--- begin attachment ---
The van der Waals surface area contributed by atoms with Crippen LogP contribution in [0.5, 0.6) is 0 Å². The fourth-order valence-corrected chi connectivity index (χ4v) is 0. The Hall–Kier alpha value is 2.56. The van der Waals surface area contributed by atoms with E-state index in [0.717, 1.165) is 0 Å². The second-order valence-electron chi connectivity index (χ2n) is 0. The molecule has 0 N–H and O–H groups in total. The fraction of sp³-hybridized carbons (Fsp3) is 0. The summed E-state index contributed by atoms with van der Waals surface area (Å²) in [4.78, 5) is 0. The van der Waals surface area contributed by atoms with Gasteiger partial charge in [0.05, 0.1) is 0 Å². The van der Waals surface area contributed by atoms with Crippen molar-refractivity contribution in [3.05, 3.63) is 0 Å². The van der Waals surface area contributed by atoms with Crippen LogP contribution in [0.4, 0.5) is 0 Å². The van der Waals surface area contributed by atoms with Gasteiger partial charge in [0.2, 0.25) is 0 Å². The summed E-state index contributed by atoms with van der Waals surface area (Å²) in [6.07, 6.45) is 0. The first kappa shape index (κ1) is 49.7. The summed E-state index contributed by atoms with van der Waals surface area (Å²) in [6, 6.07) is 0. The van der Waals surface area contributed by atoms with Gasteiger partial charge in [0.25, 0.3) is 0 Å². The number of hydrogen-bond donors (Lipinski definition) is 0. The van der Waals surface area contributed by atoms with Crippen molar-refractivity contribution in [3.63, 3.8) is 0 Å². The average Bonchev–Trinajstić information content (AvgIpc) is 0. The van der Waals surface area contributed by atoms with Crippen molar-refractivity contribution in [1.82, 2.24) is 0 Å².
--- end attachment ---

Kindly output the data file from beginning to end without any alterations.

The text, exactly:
The van der Waals surface area contributed by atoms with Crippen LogP contribution in [0.5, 0.6) is 0 Å². The fourth-order valence-corrected chi connectivity index (χ4v) is 0. The Hall–Kier alpha value is 2.56. The van der Waals surface area contributed by atoms with E-state index in [0.717, 1.165) is 0 Å². The second-order valence-electron chi connectivity index (χ2n) is 0. The molecule has 0 N–H and O–H groups in total. The fraction of sp³-hybridized carbons (Fsp3) is 0. The summed E-state index contributed by atoms with van der Waals surface area (Å²) in [4.78, 5) is 0. The van der Waals surface area contributed by atoms with Gasteiger partial charge in [0.05, 0.1) is 0 Å². The van der Waals surface area contributed by atoms with Crippen molar-refractivity contribution in [3.05, 3.63) is 0 Å². The van der Waals surface area contributed by atoms with Crippen LogP contribution in [0.4, 0.5) is 0 Å². The van der Waals surface area contributed by atoms with Gasteiger partial charge in [0.2, 0.25) is 0 Å². The summed E-state index contributed by atoms with van der Waals surface area (Å²) in [6.07, 6.45) is 0. The first kappa shape index (κ1) is 49.7. The summed E-state index contributed by atoms with van der Waals surface area (Å²) in [6, 6.07) is 0. The van der Waals surface area contributed by atoms with Gasteiger partial charge in [0.25, 0.3) is 0 Å². The number of hydrogen-bond donors (Lipinski definition) is 0. The van der Waals surface area contributed by atoms with Crippen molar-refractivity contribution in [3.63, 3.8) is 0 Å². The average Bonchev–Trinajstić information content (AvgIpc) is 0. The van der Waals surface area contributed by atoms with Crippen molar-refractivity contribution in [1.82, 2.24) is 0 Å².